A Prehistoric Village In Nashville Will Become A Park — With A Name Meant To Honor And Intrigue | Nashville Public Radio

A Prehistoric Village In Nashville Will Become A Park — With A Name Meant To Honor And Intrigue

Jan 5, 2017

A new name has been chosen for an archaeological site near the border between Nashville and Brentwood. The prehistoric village that has been referred to as “Kellytown” will now be known by a Native American word.

The title Aaittafama’ was presented to the Metro Parks Board on Tuesday by Bill Coke, former mayor of Forest Hills, who said it follows a recommendation by Native Americans.

“They suggested Aaittafama’ — which translates to a place for meeting together in the Chickasaw Muskegon language,” he said. “We hope that when completed it will become a place for meeting together.”

The future archaeological park is across the road from Forest Hills City Hall, where artifacts have been on display. The satellite city, along with project supporters, helped Metro purchase the 7-acre site in 2014, and a historic landmark designation was later added.

Aaittafama’ replaces Kellytown, a placeholder used by archeologists in reference to the family that eventually owned the land, and whose descendants are in favor of the change.

The renaming is part of the ongoing creation of an educational park to explain prehistoric art, farming and culture among the land’s earliest residents.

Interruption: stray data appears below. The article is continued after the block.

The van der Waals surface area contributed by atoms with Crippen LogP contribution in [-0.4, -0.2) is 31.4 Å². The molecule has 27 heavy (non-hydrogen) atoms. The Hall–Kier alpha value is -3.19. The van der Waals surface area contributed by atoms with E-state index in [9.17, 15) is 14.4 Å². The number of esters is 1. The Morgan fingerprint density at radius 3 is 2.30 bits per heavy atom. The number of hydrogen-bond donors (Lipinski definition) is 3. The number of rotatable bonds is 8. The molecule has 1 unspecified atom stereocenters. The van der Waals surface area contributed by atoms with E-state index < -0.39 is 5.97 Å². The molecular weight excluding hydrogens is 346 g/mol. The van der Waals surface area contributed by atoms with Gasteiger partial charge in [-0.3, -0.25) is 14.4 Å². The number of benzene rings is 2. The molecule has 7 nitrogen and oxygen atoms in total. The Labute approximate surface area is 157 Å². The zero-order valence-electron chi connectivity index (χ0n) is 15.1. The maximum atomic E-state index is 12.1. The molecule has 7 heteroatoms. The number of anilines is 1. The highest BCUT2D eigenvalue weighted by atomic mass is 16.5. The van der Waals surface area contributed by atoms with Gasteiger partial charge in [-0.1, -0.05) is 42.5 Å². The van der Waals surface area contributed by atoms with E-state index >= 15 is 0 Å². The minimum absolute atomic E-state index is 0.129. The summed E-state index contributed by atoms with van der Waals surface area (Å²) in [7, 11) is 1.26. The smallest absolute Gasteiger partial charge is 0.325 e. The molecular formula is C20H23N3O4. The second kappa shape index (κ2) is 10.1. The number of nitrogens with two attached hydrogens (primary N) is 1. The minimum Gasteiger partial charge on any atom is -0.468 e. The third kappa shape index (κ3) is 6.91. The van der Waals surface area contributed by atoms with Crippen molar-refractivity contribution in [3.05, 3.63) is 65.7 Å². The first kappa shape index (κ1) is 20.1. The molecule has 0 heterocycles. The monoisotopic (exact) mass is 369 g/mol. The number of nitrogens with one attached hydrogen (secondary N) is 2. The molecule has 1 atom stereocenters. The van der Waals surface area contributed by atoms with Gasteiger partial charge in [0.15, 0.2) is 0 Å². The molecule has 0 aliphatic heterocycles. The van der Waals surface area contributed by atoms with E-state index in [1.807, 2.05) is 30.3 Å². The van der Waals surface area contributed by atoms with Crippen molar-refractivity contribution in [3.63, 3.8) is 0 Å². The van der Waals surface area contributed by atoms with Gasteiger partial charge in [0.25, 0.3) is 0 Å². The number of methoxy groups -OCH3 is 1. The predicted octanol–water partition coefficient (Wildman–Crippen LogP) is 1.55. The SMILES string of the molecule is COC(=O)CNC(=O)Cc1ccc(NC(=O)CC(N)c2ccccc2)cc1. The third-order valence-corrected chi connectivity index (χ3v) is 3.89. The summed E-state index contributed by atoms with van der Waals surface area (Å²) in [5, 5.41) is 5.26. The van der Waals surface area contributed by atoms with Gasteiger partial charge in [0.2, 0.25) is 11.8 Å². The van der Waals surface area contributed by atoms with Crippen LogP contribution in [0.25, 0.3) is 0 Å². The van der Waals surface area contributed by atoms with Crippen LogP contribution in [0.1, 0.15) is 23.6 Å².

The site became a legal battleground in the 1990s. To try to protect ancient burials, local Native Americans resisted the widening of Hillsboro Road where it crosses Old Hickory Boulevard.

These artifacts were found at the site to be known as Aaittafama’.
Credit Courtesy of Hodgson Douglas

After lengthy preservation efforts, the new name is meant to symbolize unity — and to intrigue potential visitors, said Ridley Wills, president of the Friends of Kellytown.

“The idea is that it makes people ask: What is this?” he said. “We will have, underneath it on signage, an archeological explanation.”

Other plans for the site include outdoor classroom spaces, a native plant meadow, sculptures and eventual connections to nearby greenways.

“We’re trying to save this thing that can never be retrieved,” Wills said. “If a gas station or a fast food restaurant went on top of it, it would be ruined forever.”